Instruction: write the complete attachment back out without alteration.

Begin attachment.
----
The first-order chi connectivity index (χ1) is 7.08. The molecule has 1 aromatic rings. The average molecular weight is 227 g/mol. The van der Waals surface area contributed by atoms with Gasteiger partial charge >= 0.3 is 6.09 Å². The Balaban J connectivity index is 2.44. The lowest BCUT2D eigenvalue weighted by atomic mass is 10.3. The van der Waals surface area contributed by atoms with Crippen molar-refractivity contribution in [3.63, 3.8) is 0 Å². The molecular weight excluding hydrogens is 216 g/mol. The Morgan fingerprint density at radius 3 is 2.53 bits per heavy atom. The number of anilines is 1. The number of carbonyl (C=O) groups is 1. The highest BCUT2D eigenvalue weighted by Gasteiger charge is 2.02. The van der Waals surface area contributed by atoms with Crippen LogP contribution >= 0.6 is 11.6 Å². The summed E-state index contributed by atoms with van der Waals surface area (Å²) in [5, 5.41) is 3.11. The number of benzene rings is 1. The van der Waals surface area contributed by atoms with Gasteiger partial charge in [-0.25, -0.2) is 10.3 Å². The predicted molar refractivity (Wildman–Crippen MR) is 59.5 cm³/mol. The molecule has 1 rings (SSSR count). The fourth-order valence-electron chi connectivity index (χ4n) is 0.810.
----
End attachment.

The first-order chi connectivity index (χ1) is 7.08. The molecule has 1 aromatic rings. The average molecular weight is 227 g/mol. The van der Waals surface area contributed by atoms with Gasteiger partial charge >= 0.3 is 6.09 Å². The Balaban J connectivity index is 2.44. The lowest BCUT2D eigenvalue weighted by atomic mass is 10.3. The van der Waals surface area contributed by atoms with Crippen molar-refractivity contribution in [3.63, 3.8) is 0 Å². The molecular weight excluding hydrogens is 216 g/mol. The Morgan fingerprint density at radius 3 is 2.53 bits per heavy atom. The number of anilines is 1. The number of carbonyl (C=O) groups is 1. The highest BCUT2D eigenvalue weighted by Gasteiger charge is 2.02. The van der Waals surface area contributed by atoms with Crippen LogP contribution >= 0.6 is 11.6 Å². The summed E-state index contributed by atoms with van der Waals surface area (Å²) in [5, 5.41) is 3.11. The number of benzene rings is 1. The van der Waals surface area contributed by atoms with Gasteiger partial charge in [-0.25, -0.2) is 10.3 Å². The predicted molar refractivity (Wildman–Crippen MR) is 59.5 cm³/mol. The molecule has 1 rings (SSSR count). The fourth-order valence-electron chi connectivity index (χ4n) is 0.810.